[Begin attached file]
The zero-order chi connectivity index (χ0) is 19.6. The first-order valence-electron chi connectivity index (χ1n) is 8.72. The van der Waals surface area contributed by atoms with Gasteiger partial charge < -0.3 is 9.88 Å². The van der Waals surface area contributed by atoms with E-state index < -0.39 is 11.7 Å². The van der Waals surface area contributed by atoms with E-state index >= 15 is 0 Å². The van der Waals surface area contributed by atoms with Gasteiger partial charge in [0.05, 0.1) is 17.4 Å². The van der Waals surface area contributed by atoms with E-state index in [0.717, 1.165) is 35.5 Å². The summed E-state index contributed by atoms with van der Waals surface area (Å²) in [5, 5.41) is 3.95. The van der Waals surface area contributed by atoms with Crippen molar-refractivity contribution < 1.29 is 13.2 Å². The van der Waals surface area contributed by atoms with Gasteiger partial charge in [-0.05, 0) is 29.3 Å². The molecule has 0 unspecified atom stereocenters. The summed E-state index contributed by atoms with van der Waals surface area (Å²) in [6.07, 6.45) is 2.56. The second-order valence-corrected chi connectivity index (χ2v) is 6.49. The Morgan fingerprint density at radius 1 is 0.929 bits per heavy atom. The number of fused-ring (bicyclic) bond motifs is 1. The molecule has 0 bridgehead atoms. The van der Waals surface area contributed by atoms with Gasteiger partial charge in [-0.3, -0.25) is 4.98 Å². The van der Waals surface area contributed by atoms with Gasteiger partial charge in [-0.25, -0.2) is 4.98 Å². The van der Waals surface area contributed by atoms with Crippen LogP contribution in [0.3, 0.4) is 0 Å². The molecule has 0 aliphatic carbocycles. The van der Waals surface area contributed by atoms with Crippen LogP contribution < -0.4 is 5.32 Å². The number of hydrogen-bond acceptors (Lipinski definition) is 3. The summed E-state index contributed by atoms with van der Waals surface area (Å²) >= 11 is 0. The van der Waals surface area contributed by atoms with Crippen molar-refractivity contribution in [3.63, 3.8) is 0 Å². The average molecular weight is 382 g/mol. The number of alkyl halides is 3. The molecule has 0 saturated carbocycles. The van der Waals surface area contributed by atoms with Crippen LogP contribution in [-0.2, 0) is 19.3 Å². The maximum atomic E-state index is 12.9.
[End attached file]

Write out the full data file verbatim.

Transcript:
The zero-order chi connectivity index (χ0) is 19.6. The first-order valence-electron chi connectivity index (χ1n) is 8.72. The van der Waals surface area contributed by atoms with Gasteiger partial charge < -0.3 is 9.88 Å². The van der Waals surface area contributed by atoms with E-state index < -0.39 is 11.7 Å². The van der Waals surface area contributed by atoms with E-state index >= 15 is 0 Å². The van der Waals surface area contributed by atoms with Gasteiger partial charge in [0.05, 0.1) is 17.4 Å². The van der Waals surface area contributed by atoms with E-state index in [0.717, 1.165) is 35.5 Å². The summed E-state index contributed by atoms with van der Waals surface area (Å²) in [5, 5.41) is 3.95. The van der Waals surface area contributed by atoms with Crippen molar-refractivity contribution < 1.29 is 13.2 Å². The van der Waals surface area contributed by atoms with Gasteiger partial charge in [-0.05, 0) is 29.3 Å². The molecule has 0 unspecified atom stereocenters. The summed E-state index contributed by atoms with van der Waals surface area (Å²) in [6.07, 6.45) is 2.56. The second-order valence-corrected chi connectivity index (χ2v) is 6.49. The Morgan fingerprint density at radius 1 is 0.929 bits per heavy atom. The number of fused-ring (bicyclic) bond motifs is 1. The molecule has 0 bridgehead atoms. The van der Waals surface area contributed by atoms with Gasteiger partial charge in [-0.3, -0.25) is 4.98 Å². The van der Waals surface area contributed by atoms with Gasteiger partial charge in [-0.25, -0.2) is 4.98 Å². The van der Waals surface area contributed by atoms with Crippen LogP contribution in [0.3, 0.4) is 0 Å². The molecule has 0 aliphatic carbocycles. The van der Waals surface area contributed by atoms with Crippen LogP contribution < -0.4 is 5.32 Å². The number of hydrogen-bond acceptors (Lipinski definition) is 3. The summed E-state index contributed by atoms with van der Waals surface area (Å²) >= 11 is 0. The van der Waals surface area contributed by atoms with Crippen molar-refractivity contribution in [3.63, 3.8) is 0 Å². The average molecular weight is 382 g/mol. The number of alkyl halides is 3. The molecule has 0 saturated carbocycles. The van der Waals surface area contributed by atoms with Crippen LogP contribution in [-0.2, 0) is 19.3 Å². The maximum atomic E-state index is 12.9.